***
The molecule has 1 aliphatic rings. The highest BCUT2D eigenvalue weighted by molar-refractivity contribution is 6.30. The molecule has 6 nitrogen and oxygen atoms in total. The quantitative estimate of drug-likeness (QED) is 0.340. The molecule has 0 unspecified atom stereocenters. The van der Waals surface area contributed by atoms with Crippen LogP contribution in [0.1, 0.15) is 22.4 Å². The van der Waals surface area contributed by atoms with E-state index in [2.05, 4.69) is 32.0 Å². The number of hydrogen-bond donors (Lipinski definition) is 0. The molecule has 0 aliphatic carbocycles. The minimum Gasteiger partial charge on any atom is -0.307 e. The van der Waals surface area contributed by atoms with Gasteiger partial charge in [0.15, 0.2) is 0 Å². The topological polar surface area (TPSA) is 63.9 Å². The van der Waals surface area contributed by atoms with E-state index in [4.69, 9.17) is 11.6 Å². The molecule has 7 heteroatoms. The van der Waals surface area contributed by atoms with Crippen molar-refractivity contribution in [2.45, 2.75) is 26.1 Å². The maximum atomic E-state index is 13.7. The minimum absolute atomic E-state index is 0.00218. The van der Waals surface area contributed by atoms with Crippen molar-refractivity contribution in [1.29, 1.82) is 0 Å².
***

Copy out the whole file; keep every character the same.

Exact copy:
The molecule has 1 aliphatic rings. The highest BCUT2D eigenvalue weighted by molar-refractivity contribution is 6.30. The molecule has 6 nitrogen and oxygen atoms in total. The quantitative estimate of drug-likeness (QED) is 0.340. The molecule has 0 unspecified atom stereocenters. The van der Waals surface area contributed by atoms with Crippen LogP contribution in [0.1, 0.15) is 22.4 Å². The van der Waals surface area contributed by atoms with E-state index in [2.05, 4.69) is 32.0 Å². The number of hydrogen-bond donors (Lipinski definition) is 0. The molecule has 0 aliphatic carbocycles. The minimum Gasteiger partial charge on any atom is -0.307 e. The van der Waals surface area contributed by atoms with Gasteiger partial charge in [0.15, 0.2) is 0 Å². The topological polar surface area (TPSA) is 63.9 Å². The van der Waals surface area contributed by atoms with E-state index in [4.69, 9.17) is 11.6 Å². The molecule has 7 heteroatoms. The van der Waals surface area contributed by atoms with Crippen molar-refractivity contribution in [2.45, 2.75) is 26.1 Å². The maximum atomic E-state index is 13.7. The minimum absolute atomic E-state index is 0.00218. The van der Waals surface area contributed by atoms with Crippen molar-refractivity contribution in [1.29, 1.82) is 0 Å².